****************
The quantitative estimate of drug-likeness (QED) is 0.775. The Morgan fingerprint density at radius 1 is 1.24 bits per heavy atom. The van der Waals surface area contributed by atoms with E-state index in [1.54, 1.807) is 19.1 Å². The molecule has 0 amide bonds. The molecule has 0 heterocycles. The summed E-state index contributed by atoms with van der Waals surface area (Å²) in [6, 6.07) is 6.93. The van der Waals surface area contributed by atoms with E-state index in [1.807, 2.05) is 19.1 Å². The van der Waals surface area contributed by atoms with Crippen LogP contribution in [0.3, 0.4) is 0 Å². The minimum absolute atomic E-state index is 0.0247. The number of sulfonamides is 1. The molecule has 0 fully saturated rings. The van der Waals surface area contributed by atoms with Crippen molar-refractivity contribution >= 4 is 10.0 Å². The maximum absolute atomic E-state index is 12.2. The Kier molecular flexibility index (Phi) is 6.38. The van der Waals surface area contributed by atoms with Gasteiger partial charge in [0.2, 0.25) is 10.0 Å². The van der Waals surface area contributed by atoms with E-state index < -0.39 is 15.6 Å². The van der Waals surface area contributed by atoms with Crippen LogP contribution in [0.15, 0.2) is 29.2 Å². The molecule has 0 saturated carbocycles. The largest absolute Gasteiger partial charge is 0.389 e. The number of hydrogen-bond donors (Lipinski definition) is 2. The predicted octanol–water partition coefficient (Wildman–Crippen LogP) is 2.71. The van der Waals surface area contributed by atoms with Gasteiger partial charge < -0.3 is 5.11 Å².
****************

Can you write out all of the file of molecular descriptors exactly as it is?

The quantitative estimate of drug-likeness (QED) is 0.775. The Morgan fingerprint density at radius 1 is 1.24 bits per heavy atom. The van der Waals surface area contributed by atoms with E-state index in [1.54, 1.807) is 19.1 Å². The molecule has 0 amide bonds. The molecule has 0 heterocycles. The summed E-state index contributed by atoms with van der Waals surface area (Å²) in [6, 6.07) is 6.93. The van der Waals surface area contributed by atoms with E-state index in [1.807, 2.05) is 19.1 Å². The van der Waals surface area contributed by atoms with Crippen LogP contribution in [0.3, 0.4) is 0 Å². The minimum absolute atomic E-state index is 0.0247. The number of sulfonamides is 1. The molecule has 0 fully saturated rings. The van der Waals surface area contributed by atoms with Crippen molar-refractivity contribution >= 4 is 10.0 Å². The maximum absolute atomic E-state index is 12.2. The Kier molecular flexibility index (Phi) is 6.38. The van der Waals surface area contributed by atoms with Gasteiger partial charge in [0.2, 0.25) is 10.0 Å². The van der Waals surface area contributed by atoms with E-state index < -0.39 is 15.6 Å². The van der Waals surface area contributed by atoms with Crippen LogP contribution in [0.15, 0.2) is 29.2 Å². The molecule has 0 saturated carbocycles. The largest absolute Gasteiger partial charge is 0.389 e. The number of hydrogen-bond donors (Lipinski definition) is 2. The predicted octanol–water partition coefficient (Wildman–Crippen LogP) is 2.71. The van der Waals surface area contributed by atoms with Gasteiger partial charge < -0.3 is 5.11 Å².